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HomeStorytellingIn-depthWeak Laws, Lacklustre Action Turning Country Into A Landfill

Weak Laws, Lacklustre Action Turning Country Into A Landfill

By Gagani Weerakoon

Environment regulatory bodies in Sri Lanka are still struggling to send off more than 50 container loads of hazardous waste from the United Kingdom after more than 400 days since Court ordered to return nearly 250 containers waste and have indicated no legal action will be taken against the perpetrators.  

This is despite Court of Appeal on 14 October 2020 ordering Central Environment Authority (CEA) to institute legal action against the owners of the firms involved in importing waste containers to Sri Lanka and to repatriate waste containers, following a legal battle that spanned over two years. 

While measures were taken to repatriate waste containers time to time, 55 container loads of undisclosed waste are still kept at a yard in the Katunayake Free Trade Zone (FTZ).

The containers were shipped in 2017, and contained clinical waste, used cushions and mattresses, plant parts, plastic waste and other hazardous and uncategorised waste. 

A stock of over 2,400 metric tons of post-consumer waste imported from the UK was openly dumped at a site of Hayleys Free Zone Limited (HFZL) – a few hundred metres from Bandaranaike International Airport (BIA), posing a threat to the environment and people in the area. It later transpired that the waste came to Sri Lanka as part of a trade deal.

Local authorities, including the CEA, the apex body of protecting the country’s environment, was unaware of any such trade deal where post-consumer waste is imported till Sri Lanka Customs informed them in May 2019 of suspicious containers at the Colombo International Container Terminal (CICT).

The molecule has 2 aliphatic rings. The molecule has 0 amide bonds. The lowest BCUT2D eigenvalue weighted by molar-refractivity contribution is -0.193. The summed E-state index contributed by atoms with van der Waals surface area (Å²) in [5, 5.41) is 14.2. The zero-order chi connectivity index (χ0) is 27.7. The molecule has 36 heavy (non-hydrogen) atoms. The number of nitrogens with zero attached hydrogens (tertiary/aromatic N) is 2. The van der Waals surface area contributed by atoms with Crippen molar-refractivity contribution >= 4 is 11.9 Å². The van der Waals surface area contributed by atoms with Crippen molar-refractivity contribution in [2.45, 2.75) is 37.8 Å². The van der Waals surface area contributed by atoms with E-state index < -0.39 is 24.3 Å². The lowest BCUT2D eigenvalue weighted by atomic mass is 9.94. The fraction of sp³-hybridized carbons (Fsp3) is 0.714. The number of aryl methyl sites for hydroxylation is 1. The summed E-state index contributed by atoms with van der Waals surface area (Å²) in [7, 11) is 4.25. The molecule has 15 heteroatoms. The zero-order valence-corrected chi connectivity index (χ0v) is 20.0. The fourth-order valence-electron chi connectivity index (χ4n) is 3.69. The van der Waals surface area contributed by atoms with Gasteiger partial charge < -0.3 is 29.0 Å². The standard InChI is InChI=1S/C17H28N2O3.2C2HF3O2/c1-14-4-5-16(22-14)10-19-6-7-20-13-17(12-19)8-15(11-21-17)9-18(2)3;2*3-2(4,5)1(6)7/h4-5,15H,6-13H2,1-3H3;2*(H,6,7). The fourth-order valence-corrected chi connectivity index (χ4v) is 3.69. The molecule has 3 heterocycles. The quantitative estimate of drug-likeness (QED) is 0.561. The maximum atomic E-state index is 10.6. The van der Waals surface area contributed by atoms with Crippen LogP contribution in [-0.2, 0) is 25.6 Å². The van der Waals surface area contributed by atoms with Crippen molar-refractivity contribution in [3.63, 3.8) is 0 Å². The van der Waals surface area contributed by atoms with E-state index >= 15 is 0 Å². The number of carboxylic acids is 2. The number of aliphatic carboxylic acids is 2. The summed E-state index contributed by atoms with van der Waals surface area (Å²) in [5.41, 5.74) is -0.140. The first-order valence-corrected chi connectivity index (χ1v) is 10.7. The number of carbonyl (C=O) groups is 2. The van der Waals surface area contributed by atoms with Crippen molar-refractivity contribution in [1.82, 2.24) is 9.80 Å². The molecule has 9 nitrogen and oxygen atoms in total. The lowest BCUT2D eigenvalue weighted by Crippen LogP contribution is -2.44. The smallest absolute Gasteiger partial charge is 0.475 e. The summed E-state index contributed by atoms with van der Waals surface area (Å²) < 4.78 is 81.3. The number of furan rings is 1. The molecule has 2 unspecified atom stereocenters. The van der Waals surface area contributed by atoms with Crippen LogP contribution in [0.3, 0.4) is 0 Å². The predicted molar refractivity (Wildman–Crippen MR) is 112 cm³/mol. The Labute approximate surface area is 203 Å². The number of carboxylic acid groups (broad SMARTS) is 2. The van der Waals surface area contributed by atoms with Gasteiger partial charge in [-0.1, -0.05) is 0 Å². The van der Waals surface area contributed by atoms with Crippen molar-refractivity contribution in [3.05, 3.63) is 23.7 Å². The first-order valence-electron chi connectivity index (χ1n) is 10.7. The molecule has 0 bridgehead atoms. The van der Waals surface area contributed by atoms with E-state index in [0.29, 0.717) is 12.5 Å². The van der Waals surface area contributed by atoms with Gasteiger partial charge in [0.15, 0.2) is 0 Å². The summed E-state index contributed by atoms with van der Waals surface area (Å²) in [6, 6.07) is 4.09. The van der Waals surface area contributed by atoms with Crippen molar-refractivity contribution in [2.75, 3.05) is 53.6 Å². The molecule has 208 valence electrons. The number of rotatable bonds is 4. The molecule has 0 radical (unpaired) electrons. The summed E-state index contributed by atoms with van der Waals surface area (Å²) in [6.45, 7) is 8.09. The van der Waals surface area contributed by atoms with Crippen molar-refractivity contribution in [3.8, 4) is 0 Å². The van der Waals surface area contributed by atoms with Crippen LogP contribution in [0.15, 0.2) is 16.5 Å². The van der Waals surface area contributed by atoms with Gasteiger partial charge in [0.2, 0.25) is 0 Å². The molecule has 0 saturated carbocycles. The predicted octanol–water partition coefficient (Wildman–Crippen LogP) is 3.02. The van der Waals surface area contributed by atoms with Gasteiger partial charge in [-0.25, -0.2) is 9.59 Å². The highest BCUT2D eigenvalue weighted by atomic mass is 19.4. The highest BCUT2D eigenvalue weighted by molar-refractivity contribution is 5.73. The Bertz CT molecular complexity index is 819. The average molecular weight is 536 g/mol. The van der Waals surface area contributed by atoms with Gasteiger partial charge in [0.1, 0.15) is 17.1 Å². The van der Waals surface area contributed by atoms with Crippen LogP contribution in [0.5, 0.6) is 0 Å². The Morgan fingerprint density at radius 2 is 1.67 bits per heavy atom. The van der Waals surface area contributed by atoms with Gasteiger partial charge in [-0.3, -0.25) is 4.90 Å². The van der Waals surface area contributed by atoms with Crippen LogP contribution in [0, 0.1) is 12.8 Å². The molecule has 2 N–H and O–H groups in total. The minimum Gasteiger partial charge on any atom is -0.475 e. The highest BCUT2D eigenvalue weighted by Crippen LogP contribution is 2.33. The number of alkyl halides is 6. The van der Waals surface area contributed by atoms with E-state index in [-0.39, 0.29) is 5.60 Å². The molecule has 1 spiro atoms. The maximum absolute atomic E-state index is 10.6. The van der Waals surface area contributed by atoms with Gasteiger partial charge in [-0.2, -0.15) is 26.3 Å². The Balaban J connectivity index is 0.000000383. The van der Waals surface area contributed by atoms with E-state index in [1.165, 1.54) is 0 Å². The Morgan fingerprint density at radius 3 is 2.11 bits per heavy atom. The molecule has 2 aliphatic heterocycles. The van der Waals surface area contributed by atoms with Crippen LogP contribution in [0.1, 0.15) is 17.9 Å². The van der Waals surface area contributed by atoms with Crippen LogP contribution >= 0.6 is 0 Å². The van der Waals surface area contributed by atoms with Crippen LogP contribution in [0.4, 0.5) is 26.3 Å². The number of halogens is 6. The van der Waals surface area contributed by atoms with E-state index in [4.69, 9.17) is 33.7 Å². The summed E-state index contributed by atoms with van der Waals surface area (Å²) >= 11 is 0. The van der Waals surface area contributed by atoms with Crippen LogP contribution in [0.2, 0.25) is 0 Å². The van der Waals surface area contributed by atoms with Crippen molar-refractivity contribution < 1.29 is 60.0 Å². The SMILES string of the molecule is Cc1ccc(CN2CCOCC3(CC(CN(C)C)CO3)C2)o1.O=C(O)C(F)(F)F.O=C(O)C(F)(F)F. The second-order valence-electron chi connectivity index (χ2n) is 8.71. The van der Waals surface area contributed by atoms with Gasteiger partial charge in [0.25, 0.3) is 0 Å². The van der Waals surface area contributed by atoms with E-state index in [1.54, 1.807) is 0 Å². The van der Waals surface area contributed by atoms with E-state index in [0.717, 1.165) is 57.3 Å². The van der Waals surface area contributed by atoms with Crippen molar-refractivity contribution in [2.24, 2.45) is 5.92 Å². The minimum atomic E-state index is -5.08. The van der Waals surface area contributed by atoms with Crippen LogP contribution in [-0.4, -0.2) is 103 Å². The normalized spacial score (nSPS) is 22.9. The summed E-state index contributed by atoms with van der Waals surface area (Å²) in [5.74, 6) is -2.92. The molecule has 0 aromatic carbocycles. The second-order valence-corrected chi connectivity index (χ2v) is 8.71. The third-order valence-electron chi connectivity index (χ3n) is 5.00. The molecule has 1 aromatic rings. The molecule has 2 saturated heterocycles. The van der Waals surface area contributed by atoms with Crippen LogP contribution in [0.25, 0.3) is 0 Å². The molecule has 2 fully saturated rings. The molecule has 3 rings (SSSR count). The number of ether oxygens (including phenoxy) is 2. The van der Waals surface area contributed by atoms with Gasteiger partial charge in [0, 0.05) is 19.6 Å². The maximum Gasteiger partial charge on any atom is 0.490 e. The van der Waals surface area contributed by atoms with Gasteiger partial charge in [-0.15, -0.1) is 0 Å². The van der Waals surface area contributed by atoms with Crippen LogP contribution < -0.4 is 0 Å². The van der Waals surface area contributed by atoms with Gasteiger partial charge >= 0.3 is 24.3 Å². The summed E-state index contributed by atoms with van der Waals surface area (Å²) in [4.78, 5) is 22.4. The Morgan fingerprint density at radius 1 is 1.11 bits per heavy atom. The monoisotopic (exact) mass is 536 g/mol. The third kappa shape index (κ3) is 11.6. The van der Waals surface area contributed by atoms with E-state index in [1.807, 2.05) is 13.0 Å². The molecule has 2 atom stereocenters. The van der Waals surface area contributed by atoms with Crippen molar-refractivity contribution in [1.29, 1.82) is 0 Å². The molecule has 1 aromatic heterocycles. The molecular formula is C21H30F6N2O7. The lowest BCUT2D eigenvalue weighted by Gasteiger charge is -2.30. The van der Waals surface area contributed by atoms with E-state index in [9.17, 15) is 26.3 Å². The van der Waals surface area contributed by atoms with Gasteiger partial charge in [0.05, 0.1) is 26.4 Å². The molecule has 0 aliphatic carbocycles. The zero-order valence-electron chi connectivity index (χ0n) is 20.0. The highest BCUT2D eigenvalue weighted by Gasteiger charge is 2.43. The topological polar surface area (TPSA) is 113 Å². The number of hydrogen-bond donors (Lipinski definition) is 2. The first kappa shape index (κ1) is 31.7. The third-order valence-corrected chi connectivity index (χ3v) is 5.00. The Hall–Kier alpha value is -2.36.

There were dozens of letters and reports exchanged between Sri Lanka Customs, the CEA, the Government Analyst’s Department, Atomic Energy Authority and the Medical Research Institute (MRI) over the past two years.

This was when the Court of Appeal entrusted the responsibility of determining the exact nature of the goods in waste containers with the Government Analyst.

However, determining the exact nature of goods had been problematic as the Government Analyst Department found it difficult to carry out investigations due to a lack of resources as the subject did not fall within their area of expertise.

The Delay

The Director General of CEA, Hemantha Jayasinghe admitted that there is a delay in sending over 50 container loads of UK waste while blaming the ongoing Covid-19 pandemic for the delay.

“Also, the procedure is such that they have to use the same shipping lines that were used to bring down garbage to repatriation and the coordination between HFZL and two shipping companies has not been done properly. This has caused the delay and as soon as things fall back to normal the remaining containers will also be repatriated,” he added.

Upon further inquiries, Jayasinghe explained that CEA has exchanged few dozens of letters with the UK Environment Agency and firms involved in waste importation.

“Once the Environment Agency gives permission, the firms here should take action to repatriate waste containers though designated shipping lines. We have not given up and will continue to push them until the last container is sent,” he added.

Meanwhile, Ashraf Samsudeen, Superintendent of Customs at Sri Lanka Customs said that garbage containers were sent in small batches as there is a lack of containers.

“A total of 130 waste containers in the Colombo Harbour and 77 containers at the Katunayake HFZL were sent back. There are 55 waste containers remaining at the Katunayake Yard. Due to the lack of container availability the process was further delayed. So far, the waste was sent in 10 to 15 container batches. We have made sure that the containers at the Katunayake yard remains sealed,” he added.

The UK Environment Agency on the other hand confirmed a total of 208 containers of waste have arrived back in England while 55 are still to be repatriated.

Upon seeking further clarification on the quantity of waste received, the Agency said approximate tonnage for the 208 returned containers is 22 tonnes per container. “In total approximately 4,576 tonnes have been repatriated to date.”